decision fatigueLet’s say it’s your birthday.

First, happy birthday! We got you a cake.

We’ll come back to the cake in a moment.

Second, we have a question for you on your special day. Your friends want to give you the celebration you deserve, but they’re stumped. They can’t decide whether to a) let you plan your perfect evening, from the first stop through the main event, or b) plan the perfect evening for you, leaving you with just one responsibility: to enjoy.

Which would you pick?

For myself and a surprising number of people I talk to, the answer is B. I would much rather have someone else plan the event and take care of the details. Even though the result might not be exactly what I would choose, a night free from the minute-by-minute pressure of decision-making is a true luxury.

We’re conditioned to think that more choice is always a good thing, but in the past few years, studies have discovered something called decision fatigue. The research helps explain why decisions are so much harder at the end of a work day and why we’re tempted by the candy in the checkout lane after a marathon grocery trip.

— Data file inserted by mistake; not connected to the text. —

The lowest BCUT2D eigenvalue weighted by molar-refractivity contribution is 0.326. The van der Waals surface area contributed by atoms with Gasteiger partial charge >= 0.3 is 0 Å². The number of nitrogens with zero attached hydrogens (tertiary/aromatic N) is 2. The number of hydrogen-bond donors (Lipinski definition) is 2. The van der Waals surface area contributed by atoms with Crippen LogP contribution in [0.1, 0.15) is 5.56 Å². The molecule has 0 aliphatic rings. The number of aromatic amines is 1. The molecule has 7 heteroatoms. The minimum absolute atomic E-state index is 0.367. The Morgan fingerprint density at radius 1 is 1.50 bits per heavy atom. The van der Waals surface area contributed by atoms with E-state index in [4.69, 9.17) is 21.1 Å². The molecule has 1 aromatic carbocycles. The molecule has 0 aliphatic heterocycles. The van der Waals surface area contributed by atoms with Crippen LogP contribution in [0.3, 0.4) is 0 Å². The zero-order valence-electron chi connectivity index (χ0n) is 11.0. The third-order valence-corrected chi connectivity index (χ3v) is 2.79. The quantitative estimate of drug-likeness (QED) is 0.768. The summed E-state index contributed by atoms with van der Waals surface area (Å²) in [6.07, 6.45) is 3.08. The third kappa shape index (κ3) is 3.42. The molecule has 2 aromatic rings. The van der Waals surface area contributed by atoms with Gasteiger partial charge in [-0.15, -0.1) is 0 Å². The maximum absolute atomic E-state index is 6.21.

Our cognitive resources are regularly depleted because we’re fighting an uphill battle every day — physically and mentally, both at home and at work.

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It doesn’t have to be that way, though. When we understand decision fatigue and how to combat it, we are able to make better choices and free our cognitive resources to solve big problems and spark fresh ideas.

Let’s start with that cake.

Running on empty – The decision fatigue phenomenon

Kathy Sierra has written and spoken extensively on this topic. Take the time to watch her recent Business of Software talk, Building the Minimum Badass User. It’s phenomenal.

In the talk, she tells the story of a famous experiment by Professor Baba Shiv. Two groups were given different mental tasks (memorizing a 2-digit or 7-digit number). When they were finished, the students had the choice of a piece of cake, like your birthday cake above, or a bowl of fruit. Those who had faced the more mentally taxing task were significantly more likely to choose the cake.